The centrality of notice in fact to the constitutional issue of procedural due process is illuminated by a comparison of this case with Kron v. Thelen, 178 Conn. 189, 197, 423 A.2d 857 (1979). In Kron, this court held that General Statutes 45-289 must be construed to require a probate court to give notice of its decree before the statutory appeal period from probate court judgments can begin to run. This holding was compelled by "[f]undamental tenets of due process, [which], require that all persons directly concerned in the result of an adjudication be given reasonable notice and the opportunity to present their claims or defenses." Id., 193; Hanson v. Denckla, 357 U.S. 235, 245, 78 S.Ct. 1228, 2 L.Ed.2d 1283 (1958); Mullane v. Central Hanover Bank Trust Co., 339 U.S. 306, 314, 70 S.Ct. 652, 94 L.Ed. 865 (1950); Roundhouse Construction Corporation v. Telesco Masons Supplies Co., 168 Conn. 371, 385, 362 A.2d 778, vacated, 423 U.S. 809, 96 S.Ct. 20, 46 L.Ed.2d 29 (1975), on remand, 170 Conn. 155, 365 A.2d 393, cert. denied, 429 U.S. 889, 97 S.Ct. 246, 50 L.Ed.2d 172 (1976); City Trust Co. v. Bulkley, 151 Conn. 598, 601, 201 A.2d 196 (1964); Proctor v. Sachner, 143 Conn. 9, 17, 118 A.2d 621 (1955). In Kron, however, the party complaining that the Probate Court proceedings deprived her of her constitutional rights did not have actual notice. On the contrary, she had been erroneously informed by the court that no action had as yet been taken. The finding that she lacked notice in fact was an essential premise of her challenge to the constitutionality of 45-289.
According to well-established principles, a plaintiff who challenges the constitutionality of a statute must prove that the statute has adversely affected a constitutionally protected right "under the facts of his particular case and not merely under some possible or hypothetical set of facts not proven to exist." Hardware Mutual Casualty Co. v. Premo, 153 Conn. 465, 471, 217 A.2d 698 (1966); State v. Cuvelier, 175 Conn. 100, 111-12, 394 A.2d 185 (1978); Gentile v. Altermatt, 169 Conn. 267, 307, 363 A.2d 1 (1975), appeal dismissed, 423 U.S. 1041, 96 S.Ct. 763, 46 L.Ed.2d 631 (1976); Kellems v. Brown, 163 Conn. 478, 483, 313 A.2d 53, appeal dismissed, 409 U.S. 1099, 93 S.Ct. 911, 34 L.Ed.2d 678 (1972); Adams v. Rubinow, 157 Conn. 150, 152-53 251 A.2d 49 (1968). Furthermore, a person contesting a statute's constitutionality has a heavy burden to establish its invalidity beyond a reasonable doubt. Roundhouse Construction Corporation v. Telesco Masons Supplies Co., supra, 385; Kellems v. Brown, supra, 486; Adams v. Rubinow, supra, 152.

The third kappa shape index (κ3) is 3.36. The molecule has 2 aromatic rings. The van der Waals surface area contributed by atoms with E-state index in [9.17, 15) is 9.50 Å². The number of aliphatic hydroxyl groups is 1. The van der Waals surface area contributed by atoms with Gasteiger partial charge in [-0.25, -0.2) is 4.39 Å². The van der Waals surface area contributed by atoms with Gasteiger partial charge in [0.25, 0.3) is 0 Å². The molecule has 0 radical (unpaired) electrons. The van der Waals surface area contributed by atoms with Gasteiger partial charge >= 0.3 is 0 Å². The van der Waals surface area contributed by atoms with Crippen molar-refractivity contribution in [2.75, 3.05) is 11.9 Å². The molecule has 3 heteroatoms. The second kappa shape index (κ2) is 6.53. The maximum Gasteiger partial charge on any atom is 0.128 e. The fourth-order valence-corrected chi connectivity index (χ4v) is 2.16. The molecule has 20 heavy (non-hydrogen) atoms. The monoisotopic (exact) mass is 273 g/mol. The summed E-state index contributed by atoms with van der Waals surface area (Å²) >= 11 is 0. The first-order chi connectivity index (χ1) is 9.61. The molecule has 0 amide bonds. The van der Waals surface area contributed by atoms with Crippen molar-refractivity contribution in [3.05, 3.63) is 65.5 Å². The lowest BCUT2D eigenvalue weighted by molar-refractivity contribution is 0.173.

On the present state of the record, the plaintiff has not sustained his burden of proof. This court cannot find facts; that function is, according to our constitution, our statute, and our cases, exclusively assigned to the trial courts. Conn. Const., art. V 1; General Statutes 51-199; Belledeau v. Connecticut Co., 110 Conn. 625, 633, 149 A. 127 (1930); Dexter Yarn Co. v. American Fabrics Co., 102 Conn. 529, 538, 129 A. 527 (1925). Without a finding that the plaintiff had no notice in fact, the plaintiff's attack on the statute permitting abode service must fail.
Conn. Const., article fifth 1, provides that "[t]he judicial power of the state shall be vested in a supreme court, a superior court, and such lower courts as the general assembly shall, from time to time, ordain and establish. The powers and jurisdiction of these courts shall be defined by law." General Statutes 51-199 provides that the Supreme Court "shall have final and conclusive jurisdiction of all matters brought before it according to law, and may carry into execution all its judgments and decrees and institute rules of practice for its regulation."